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Decoding a Kubernetes Service Account Token

Recently, while troubleshooting a separate issue, I had a need to get more information about the token used by Kubernetes Service Accounts. In this post, I’ll share a quick command-line that can fully decode a Service Account token.

Service Account tokens are stored as Secrets in the “kube-system” namespace of a Kubernetes cluster. To retrieve just the token portion of the Secret, use -o jsonpath like this (replace “sa-token” with the appropriate name for your environment):

kubectl -n kube-system get secret sa-token \
-o jsonpath='{.data.token}'

The output is Base64-encoded, so just pipe the output into base64:

kubectl -n kube-system get secret sa-token \
-o jsonpath='{.data.token}' | base64 --decode

The result you’re seeing is a JSON Web Token (JWT). You could use the JWT web site to decode the token, but given that I’m a fan of the CLI I decided to use this JWT CLI utility instead:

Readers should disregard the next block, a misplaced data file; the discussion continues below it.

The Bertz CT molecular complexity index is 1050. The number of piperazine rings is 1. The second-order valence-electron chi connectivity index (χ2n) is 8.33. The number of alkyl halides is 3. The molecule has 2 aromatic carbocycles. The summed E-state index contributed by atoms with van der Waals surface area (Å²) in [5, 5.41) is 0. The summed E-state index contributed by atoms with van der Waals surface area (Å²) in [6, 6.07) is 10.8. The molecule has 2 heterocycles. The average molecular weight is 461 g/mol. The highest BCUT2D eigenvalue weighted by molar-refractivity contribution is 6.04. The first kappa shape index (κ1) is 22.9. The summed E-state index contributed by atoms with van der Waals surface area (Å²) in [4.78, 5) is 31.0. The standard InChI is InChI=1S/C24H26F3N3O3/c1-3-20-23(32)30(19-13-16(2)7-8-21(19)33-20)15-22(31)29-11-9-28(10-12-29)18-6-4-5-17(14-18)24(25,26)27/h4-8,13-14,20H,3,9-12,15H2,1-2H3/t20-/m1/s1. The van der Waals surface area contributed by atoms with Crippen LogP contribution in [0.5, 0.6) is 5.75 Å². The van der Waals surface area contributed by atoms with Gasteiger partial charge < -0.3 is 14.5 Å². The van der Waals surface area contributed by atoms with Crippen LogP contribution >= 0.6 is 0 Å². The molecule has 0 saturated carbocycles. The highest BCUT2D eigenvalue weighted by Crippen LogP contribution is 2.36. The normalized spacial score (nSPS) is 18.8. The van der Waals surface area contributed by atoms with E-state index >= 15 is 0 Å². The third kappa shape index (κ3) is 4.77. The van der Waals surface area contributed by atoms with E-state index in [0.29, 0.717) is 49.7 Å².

kubectl -n kube-system get secret sa-token \
-o jsonpath='{.data.token}' | base64 --decode | \
jwt decode -

The final -, for those who may not be familiar, is the syntax to tell the jwt utility to look at STDIN for the JWT it needs to decode (this functionality was added in a very recent release of jwt, by the way).

The output will look something like this (note that these credentials were taken from an ephemeral Kubernetes cluster that has since been decommissioned):

Token header
------------
{
  "alg": "RS256",
  "kid": ""
}

Token claims
------------
{
  "iss": "kubernetes/serviceaccount",
  "kubernetes.io/serviceaccount/namespace": "kube-system",
  "kubernetes.io/serviceaccount/secret.name": "calico-node-token-bvwbn",
  "kubernetes.io/serviceaccount/service-account.name": "calico-node",
  "kubernetes.io/serviceaccount/service-account.uid": "530a0377-b34a-11e9-9553-020f8bca7f56",
  "sub": "system:serviceaccount:kube-system:calico-node"
}

There you have it—from Kubernetes Secret all the way to fully-decoded JSON Web Token. I don’t know if you’ll ever have the need for this process, but in the event you do, here it is. Hopefully it proves useful to someone! Hit me up on Twitter if you have any comments, questions, suggestions, or corrections.

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